Convicted Bank Robber and Prison Escapee Appears in Court

Joseph "Jose" Banks appeared in court after escaping a downtown prison on Tuesday, visiting Tinley Park and being arrested Thursday in Chicago.

After a daring prison escape from a cell 15 stories off the ground and three days on the run, Joseph “Jose” Banks, 37, appeared in federal court Friday, a day after police and federal agents surprised him at his cousin's Lincoln Park apartment and took the convicted bank robber back into custody.

Known as the Second-Hand Bandit for the duds he wore during his heists, Banks was quiet and respectful, a sharp contrast to his defiant words at trial last week, where he promised the judge "you will hear from me."

Banks faces one count of escaping federal custody with a sentence of up to five years in prison on conviction, in addition to sentencing in March for his conviction last week on two bank robberies and two attempted holdups, according to Chicago Tribune.

Shackled at the wrists and ankles during his court appearance Friday, Banks answered questions politely. Attorney Beau Brindley, who formerly represented Banks on bank robbery charges, called the escapee “mild-mannered,” and said that Banks was not violent, but was “a talented artist and clothing designer.” 

Banks stole $600,000, and authorities have yet to find half a million of his loot. 

Banks escaped with , a former floor host at a Chicago Heights strip club who remains on the loose. Conley robbed a Homewood bank of $4,000 and pleaded guilty in October. The duo brought the manhunt to Tinley Park Tuesday morning. Conley and Banks were spotted at Conley's mother's home on the 6600 block of 176th Street, but she turned him away. WLS reported that Sandy Conley even took her son's gun away from him before sending him away. The search later turned to New Lenox.

It's not known when and where they split up.

Members of the FBI’s Violent Crimes Task Force and the Chicago Police Department captured Banks at about 11:30 p.m. on Thursday night in the 2300 block of North Bosworth Street in the Lincoln Park community on the North Side of Chicago, according to the FBI.

Banks ran into a house on Bosworth Street to escape the 20 to 30 agents and officers closing in on him, but he went with the officers peacefully once he was arrested, according to witnesses. Witnesses believe Banks stayed inside the house during the days following his escape.

Banks and Conley, cellmates, escaped from the Metropolitan Correctional Center early Tuesday morning by using ropes made from bed sheets to slide down the side of the South Loop prison. They made fake prison bars and placed them in the window to conceal their escape, and they plumped up their bedding to make it look like they were asleep.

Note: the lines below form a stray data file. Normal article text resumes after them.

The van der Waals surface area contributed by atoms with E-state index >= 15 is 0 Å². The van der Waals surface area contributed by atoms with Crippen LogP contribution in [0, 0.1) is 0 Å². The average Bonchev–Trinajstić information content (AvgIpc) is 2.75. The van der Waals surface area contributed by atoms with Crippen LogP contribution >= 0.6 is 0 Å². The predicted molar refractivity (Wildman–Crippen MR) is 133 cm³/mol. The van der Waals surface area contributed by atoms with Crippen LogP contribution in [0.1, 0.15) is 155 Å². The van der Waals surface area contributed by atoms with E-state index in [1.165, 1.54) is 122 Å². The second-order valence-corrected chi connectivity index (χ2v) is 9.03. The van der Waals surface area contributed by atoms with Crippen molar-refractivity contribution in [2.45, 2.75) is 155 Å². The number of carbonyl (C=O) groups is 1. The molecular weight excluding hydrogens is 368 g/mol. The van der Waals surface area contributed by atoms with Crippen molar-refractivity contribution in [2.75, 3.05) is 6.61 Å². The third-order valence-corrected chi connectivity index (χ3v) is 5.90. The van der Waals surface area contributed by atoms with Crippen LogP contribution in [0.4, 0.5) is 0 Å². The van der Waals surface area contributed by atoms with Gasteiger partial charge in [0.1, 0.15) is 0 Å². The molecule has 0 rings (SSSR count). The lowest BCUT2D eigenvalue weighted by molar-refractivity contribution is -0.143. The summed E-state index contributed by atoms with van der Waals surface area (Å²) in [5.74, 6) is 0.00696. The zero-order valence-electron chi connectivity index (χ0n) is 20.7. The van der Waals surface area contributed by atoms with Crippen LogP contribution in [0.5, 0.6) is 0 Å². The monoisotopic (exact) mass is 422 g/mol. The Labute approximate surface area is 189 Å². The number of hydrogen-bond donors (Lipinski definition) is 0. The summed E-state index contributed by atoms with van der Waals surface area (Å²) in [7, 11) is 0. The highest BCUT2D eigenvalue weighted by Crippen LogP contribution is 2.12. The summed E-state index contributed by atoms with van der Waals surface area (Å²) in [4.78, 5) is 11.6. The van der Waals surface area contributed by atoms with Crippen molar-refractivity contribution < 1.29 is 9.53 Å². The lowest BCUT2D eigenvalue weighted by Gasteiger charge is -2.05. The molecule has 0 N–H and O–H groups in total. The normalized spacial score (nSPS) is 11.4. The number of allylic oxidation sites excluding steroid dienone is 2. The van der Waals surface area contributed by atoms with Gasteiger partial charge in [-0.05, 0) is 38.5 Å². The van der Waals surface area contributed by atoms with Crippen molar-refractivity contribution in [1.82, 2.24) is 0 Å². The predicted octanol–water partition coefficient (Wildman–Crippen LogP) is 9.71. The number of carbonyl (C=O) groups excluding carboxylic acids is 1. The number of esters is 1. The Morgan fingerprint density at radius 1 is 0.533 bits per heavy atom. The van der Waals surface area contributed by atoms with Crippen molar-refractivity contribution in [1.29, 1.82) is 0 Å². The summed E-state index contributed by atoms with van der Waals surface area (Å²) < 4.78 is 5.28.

It is believed that they then landed on the roof of a garage and hopped a fence. A video shows them hailing a taxi at Congress Parkway and Michigan Avenue. 

Ironically, they escaped on the watch of MCC Warden Catherine Linaweaver, who recently was named "2012 Warden of the Year," reports WLS.

On Wednesday, when both men were still on the run, the FBI offered a $50,000 reward for information leading to their capture. Conley remains on the run.

This article includes reporting by Patch editor Joe Vince.

Patch Stories About the Hunt for the Escaped Convicts:

  • FBI: Prison Escapee Caught in Chicago; Cellmate Still at Large
  • Fugitive Manhunt: FBI Posts $50K Reward for Info on Convicts
  • Landlord: Mother Turned Away Escaped Convict at Front Door
  • Scenes From a Manhunt (Photo Gallery)
  • Fugitive Search Disrupts Funeral at Nearby Church
  • Orland Park Police Investigating False Bank Robbery Report
NoneYoBizness December 22, 2012 at 03:10 AM
Since the article doesn't mention Banks cousin being charged with harboring a criminal, I'll assume the cousin will soon be $50,000 richer!!
mike December 22, 2012 at 04:27 PM
500,000 richer he has the money saved for him
ernie December 23, 2012 at 01:23 AM
I bet they let him escape hoping he'd lead them to the cash. The guy who stole the lousy $4K is still on the lam.


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